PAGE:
For the whole law is fulfilled in one word, “You shall love your neighbor as yourself.” (Gal. 5:14)

If Paul is using first idiomatic sense of “fulfill the Torah,” he is saying that love is the supreme interpretation of the Torah–the ultimate summation of everything that God has taught in the Scriptures.

Paul was reiterating Jesus’ key teaching about loving God and neighbor that says “All the Law and the Prophets hang on these two commandments”  (Matt. 22:40). The two laws about love are not just more important than the rest, they are actually the grand summation of it all.

About a century later, Rabbi Akiva put it this way: “Love your neighbor as yourself – this is the very essence (klal gadol) of the Torah.”9 Love is the overriding principle that shapes how all laws should be obeyed.

.

Love as Fulfilling the Torah

Paul also seems to be using the second idiomatic sense of “fulfill the Torah” (as obedience) to say that loving your neighbor is actually the living out of the Torah. When we love our neighbor, it is as if we have done everything God has asked of us. A Jewish saying from around that time has a similar style:

If one is honest in his business dealings and people esteem him, it is accounted to him as though he had fulfilled the whole Torah.10

The point of the saying above is that a person who is honest and praiseworthy in all his dealings with others has truly hit God’s goal for how he should live. He didn’t cancel the Law, he did it to the utmost!

Similarly, Paul is saying that when we love our neighbor, we have truly achieved the goal of all the commandments. So instead of saying that the Gentiles are without the law altogether, he says that they are doing everything it requires when they obey the “Law of Christ,” which is to love one another.

For him, the command to love is the great equalizer between the Jew who observes the Torah, and Gentile who does not, but who both believe in Christ. Paul says,

“For in Christ Jesus neither circumcision nor uncircumcision has any value. The only thing that counts is faith expressing itself through love.” (Galatians 5:6)

 

Torah

 

 

 

Part III  Is Christ the End of the Law?

Paul tells us in Romans 10:4 that the “telos” of the law is Christ, which has been translated “Christ is the end of the law” (see NIV 1984). Much debate has occurred over this line. However, few have noticed the surprising way that telos is used elsewhere in the New Testament.

Believe it or not, we find two other places where the verb form of teleos (to end, complete) is used together with nomos (law) in the sense of in the sense of keeping or fulfilling (obeying) it!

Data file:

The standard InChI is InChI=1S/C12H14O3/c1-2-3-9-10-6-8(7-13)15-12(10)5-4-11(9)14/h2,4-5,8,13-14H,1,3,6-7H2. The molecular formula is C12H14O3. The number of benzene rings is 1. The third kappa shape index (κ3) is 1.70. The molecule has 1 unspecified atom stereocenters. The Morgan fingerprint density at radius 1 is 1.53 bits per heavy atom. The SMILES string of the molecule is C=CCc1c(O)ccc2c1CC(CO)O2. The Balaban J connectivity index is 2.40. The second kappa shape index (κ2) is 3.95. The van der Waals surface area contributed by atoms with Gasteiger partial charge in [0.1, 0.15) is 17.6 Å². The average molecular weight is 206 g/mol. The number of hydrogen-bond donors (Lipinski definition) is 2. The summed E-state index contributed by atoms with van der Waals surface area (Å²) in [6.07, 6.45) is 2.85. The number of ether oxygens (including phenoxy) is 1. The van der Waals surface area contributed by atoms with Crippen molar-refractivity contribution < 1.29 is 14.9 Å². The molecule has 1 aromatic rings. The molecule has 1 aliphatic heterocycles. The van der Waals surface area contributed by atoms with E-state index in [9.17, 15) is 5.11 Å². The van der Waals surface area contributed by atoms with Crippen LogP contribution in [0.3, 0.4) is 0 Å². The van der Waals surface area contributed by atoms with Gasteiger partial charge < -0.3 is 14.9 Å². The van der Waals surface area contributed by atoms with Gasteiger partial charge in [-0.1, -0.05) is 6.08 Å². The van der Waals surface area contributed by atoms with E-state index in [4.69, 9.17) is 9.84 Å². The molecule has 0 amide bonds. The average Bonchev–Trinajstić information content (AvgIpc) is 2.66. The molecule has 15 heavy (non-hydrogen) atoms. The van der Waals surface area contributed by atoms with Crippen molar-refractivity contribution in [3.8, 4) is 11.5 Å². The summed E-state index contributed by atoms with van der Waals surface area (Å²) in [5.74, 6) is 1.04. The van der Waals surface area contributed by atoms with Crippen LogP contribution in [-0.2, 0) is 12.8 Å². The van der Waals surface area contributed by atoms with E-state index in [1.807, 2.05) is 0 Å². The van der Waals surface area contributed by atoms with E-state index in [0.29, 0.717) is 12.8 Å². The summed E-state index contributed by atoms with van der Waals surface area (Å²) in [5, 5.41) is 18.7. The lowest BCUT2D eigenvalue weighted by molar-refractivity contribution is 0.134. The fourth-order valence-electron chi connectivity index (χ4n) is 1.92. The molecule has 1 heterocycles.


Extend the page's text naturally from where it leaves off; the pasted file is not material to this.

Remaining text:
Then he who is physically uncircumcised but keeps (teleo) the law will condemn you who have the written code and circumcision but break the law. (Romans 2:27)

If you really fulfill (teleo) the royal law according to the Scripture, “You shall love your neighbor as yourself,” you are doing well. (James 2:8)

Certainly in these two passages, the sense of teleo is not “terminate, bring to an end.”

Let’s also examine the other verb that is used in a similar context, pleroo (“to fulfill,” in the sense of filling up). This is what is used in Matthew 5:17, “Do not think that I have come to abolish the Law or the Prophets; I have not come to abolish them but to fulfill (pleroo) them.”1

Note how the verb pleroo is used in these other passages:

Love does no wrong to a neighbor; therefore love is the fulfilling (pleroo) of the law. (Romans 13:10)

For the whole law is fulfilled (pleroo) in one word: “You shall love your neighbor as yourself.” (Galatians 5:14)

Like teleo, the sense of pleroo here is that of upholding the Torah rather than simply seeking its termination.

 

Christ is the Goal of the Torah

So, how should we read Romans 10:4? In light of the rest of Paul’s writing, I think it’s wise to take a two-handed approach. Scholars point out that while telos can mean “end,” it can also mean “goal” or “culmination.” They suggest that Paul’s wording in Romans 10:4 is deliberately vague, conveying two ideas at once. Christ is both the goal and the end of the Law, they conclude.

Christ is the climactic goal of the Torah, the living embodiment of the holiness and compassion toward which God was aiming. Jesus is the “Word made flesh.” He is the only one who has ever perfectly lived out the Torah.

If the Torah is God’s teaching for how to live as his people, in what sense could it end? I’d point out two things. As Christians, we believe that Jesus took upon himself the punishment we deserve for our inability to keep God’s commands. As such, he brought the law to the end of its ability to separate us from God because of our sin. For that we rejoice!

Second, God’s policy for centuries had been to separate Israel from the influence of its pagan neighbors. He did this so that he could train his people properly, like a parent teaching a child (Galatians 3:24). In Christ, God gave a new command that went in the opposite direction. Instead of maintaining their distance, Jesus’ followers were to go into the world and make disciples of all nations (Matthew 28:19).